Interesting that Tomlin is rated in the top 5 coaches players want to play for...
October 26, 2008
Sports of The Times
N.F.L. Players Evaluate Their Coaches
By WILLIAM C. RHODEN
What do N.F.L. players really think about the coaches for whom they play and the franchises for which they work?
Outside of sound bites and manicured postgame comments, the collective thoughts of players about coaches and teams have remained a mystery. Until now.
Last season, the N.F.L. players union commissioned the Wharton Sports Business Initiative at the University of Pennsylvania to conduct an unprecedented survey of players. It was the first time players had been asked about issues related to their coaches. The survey asked players to name names, and the players overwhelmingly obliged.
Asked which active N.F.L. coaches they would most like to play for, the players picked Tony Dungy (Indianapolis Colts) followed by Lovie Smith (Chicago Bears) and Bill Belichick (New England Patriots). Herman Edwards (Kansas City Chiefs) was fourth and Mike Tomlin (Pittsburgh Steelers) fifth.
Asked to name the coaches they would least like to play for, the players named Tom Coughlin (Giants), Eric Mangini (Jets), Jon Gruden (Tampa Bay Buccaneers), Bobby Petrino (formerly of the Atlanta Falcons) and Belichick.
The naming of Belichick on both lists illustrated how players were willing to make compromises when it comes to winning.
The study is especially relevant at a time of midseason coaching changes, wide swings of performance levels from week to week and periodic episodes of player-coach confrontations.
“I think this survey is historic,” said Tukufu Zuberi, the chairman of the sociology department at Penn, who conducted the study with Camille Z. Charles, an associate sociology and education professor. “Nothing like it has ever been done before.”
Zuberi added: “You always hear sportscasters and analysts ranking teams and ranking the best coaches and what is important about being a good coach. It’s rare that the athletes themselves express their opinion. What this survey does is give the players a voice.”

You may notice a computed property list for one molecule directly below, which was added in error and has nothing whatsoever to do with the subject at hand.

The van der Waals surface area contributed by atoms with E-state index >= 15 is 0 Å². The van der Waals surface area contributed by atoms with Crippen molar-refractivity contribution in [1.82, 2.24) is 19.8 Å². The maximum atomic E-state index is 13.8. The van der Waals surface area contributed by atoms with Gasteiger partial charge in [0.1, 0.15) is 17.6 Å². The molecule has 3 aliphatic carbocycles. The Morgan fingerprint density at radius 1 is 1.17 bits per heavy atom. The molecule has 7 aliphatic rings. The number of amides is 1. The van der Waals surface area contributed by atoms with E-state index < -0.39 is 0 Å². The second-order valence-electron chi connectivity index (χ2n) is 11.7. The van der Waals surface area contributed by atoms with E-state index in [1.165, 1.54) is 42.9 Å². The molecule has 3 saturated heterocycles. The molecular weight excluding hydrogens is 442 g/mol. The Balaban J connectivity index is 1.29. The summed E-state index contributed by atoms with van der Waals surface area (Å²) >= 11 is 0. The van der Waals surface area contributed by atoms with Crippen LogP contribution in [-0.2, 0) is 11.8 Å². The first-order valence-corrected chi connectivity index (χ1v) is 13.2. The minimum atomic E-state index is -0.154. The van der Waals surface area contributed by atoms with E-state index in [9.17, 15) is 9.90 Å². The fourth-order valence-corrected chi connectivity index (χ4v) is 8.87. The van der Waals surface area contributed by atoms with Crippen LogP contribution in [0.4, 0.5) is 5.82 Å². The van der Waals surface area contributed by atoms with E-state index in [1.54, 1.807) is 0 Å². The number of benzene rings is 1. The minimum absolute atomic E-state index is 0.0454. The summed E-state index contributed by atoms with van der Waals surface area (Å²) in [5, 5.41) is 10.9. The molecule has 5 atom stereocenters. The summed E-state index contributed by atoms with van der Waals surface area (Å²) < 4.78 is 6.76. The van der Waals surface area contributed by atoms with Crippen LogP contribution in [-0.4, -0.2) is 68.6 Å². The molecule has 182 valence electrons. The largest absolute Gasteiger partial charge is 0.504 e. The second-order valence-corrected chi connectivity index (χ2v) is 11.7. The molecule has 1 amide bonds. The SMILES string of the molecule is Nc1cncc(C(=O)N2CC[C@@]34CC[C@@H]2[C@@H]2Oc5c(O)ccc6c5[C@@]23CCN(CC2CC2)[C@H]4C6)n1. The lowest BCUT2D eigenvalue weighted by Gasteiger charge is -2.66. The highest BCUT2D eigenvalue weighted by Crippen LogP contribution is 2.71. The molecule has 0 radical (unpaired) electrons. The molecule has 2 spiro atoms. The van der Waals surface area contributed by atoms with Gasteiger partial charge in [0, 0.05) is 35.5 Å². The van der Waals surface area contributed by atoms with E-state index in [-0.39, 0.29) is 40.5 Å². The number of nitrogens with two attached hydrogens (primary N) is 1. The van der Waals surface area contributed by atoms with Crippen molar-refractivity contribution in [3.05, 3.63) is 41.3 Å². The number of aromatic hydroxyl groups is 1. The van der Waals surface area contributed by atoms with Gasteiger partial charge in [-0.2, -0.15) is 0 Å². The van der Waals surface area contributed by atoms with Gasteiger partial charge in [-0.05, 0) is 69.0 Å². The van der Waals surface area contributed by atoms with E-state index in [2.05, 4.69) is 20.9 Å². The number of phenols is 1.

A total of 1,440 players, or roughly 80 percent of those active in 2007, completed the study by the Wharton Sports Business Initiative, a research and executive think tank that is not a degree-granting program.
The players were asked questions in six major categories, including the most influential coach in their lives and the five most important attributes for a head coach. The players were also asked to identify the worst organizations in the N.F.L. (Oakland — no surprise there; Miami; Arizona; Cleveland; and Cincinnati) and the best (New England, Indianapolis, Dallas, Green Bay and Pittsburgh).
There was overwhelming common ground among the players despite their racial differences; 65 percent are African-American, 29 percent white, 3 percent Asian, 2 percent other and 1 percent Hispanic.
The good news for the N.F.L. is that 90 percent of the players said they respected their head coach, three-quarters said they trusted their head coach and 79 percent said their coach was top quality.
More than 50 percent of the players said their pro coach — not their college or high school coach — was the most influential coach in their lives.
According to the survey, the most desirable attributes in a head coach were good communication skills, followed by motivational skills, approachability, management skills and leading by example.